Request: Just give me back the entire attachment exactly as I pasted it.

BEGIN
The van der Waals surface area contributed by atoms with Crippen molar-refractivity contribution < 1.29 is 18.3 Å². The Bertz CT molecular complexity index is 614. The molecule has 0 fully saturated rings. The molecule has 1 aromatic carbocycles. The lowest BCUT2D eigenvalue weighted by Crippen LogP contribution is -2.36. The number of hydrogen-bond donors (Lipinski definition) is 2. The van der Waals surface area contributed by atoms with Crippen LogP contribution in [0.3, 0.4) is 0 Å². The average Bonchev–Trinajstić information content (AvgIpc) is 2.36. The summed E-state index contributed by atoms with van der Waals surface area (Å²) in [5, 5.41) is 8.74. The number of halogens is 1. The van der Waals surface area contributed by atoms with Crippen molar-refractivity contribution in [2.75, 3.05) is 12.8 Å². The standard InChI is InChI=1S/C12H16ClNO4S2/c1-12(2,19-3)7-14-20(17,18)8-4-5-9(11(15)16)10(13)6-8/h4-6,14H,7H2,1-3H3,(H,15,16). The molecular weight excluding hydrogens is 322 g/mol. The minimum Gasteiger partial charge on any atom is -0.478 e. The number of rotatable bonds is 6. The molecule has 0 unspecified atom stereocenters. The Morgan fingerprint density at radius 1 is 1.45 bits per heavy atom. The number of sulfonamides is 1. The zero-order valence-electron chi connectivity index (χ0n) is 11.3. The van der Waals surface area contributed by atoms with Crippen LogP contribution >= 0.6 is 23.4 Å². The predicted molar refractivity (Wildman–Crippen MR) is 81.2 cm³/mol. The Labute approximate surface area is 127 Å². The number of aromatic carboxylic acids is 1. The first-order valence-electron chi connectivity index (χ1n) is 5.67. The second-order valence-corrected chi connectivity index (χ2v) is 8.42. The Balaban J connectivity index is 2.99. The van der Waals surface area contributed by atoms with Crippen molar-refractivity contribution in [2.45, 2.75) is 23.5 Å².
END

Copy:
The van der Waals surface area contributed by atoms with Crippen molar-refractivity contribution < 1.29 is 18.3 Å². The Bertz CT molecular complexity index is 614. The molecule has 0 fully saturated rings. The molecule has 1 aromatic carbocycles. The lowest BCUT2D eigenvalue weighted by Crippen LogP contribution is -2.36. The number of hydrogen-bond donors (Lipinski definition) is 2. The van der Waals surface area contributed by atoms with Crippen LogP contribution in [0.3, 0.4) is 0 Å². The average Bonchev–Trinajstić information content (AvgIpc) is 2.36. The summed E-state index contributed by atoms with van der Waals surface area (Å²) in [5, 5.41) is 8.74. The number of halogens is 1. The van der Waals surface area contributed by atoms with Crippen molar-refractivity contribution in [2.75, 3.05) is 12.8 Å². The standard InChI is InChI=1S/C12H16ClNO4S2/c1-12(2,19-3)7-14-20(17,18)8-4-5-9(11(15)16)10(13)6-8/h4-6,14H,7H2,1-3H3,(H,15,16). The molecular weight excluding hydrogens is 322 g/mol. The minimum Gasteiger partial charge on any atom is -0.478 e. The number of rotatable bonds is 6. The molecule has 0 unspecified atom stereocenters. The Morgan fingerprint density at radius 1 is 1.45 bits per heavy atom. The number of sulfonamides is 1. The zero-order valence-electron chi connectivity index (χ0n) is 11.3. The van der Waals surface area contributed by atoms with Crippen LogP contribution >= 0.6 is 23.4 Å². The predicted molar refractivity (Wildman–Crippen MR) is 81.2 cm³/mol. The Labute approximate surface area is 127 Å². The number of aromatic carboxylic acids is 1. The first-order valence-electron chi connectivity index (χ1n) is 5.67. The second-order valence-corrected chi connectivity index (χ2v) is 8.42. The Balaban J connectivity index is 2.99. The van der Waals surface area contributed by atoms with Crippen molar-refractivity contribution in [2.45, 2.75) is 23.5 Å².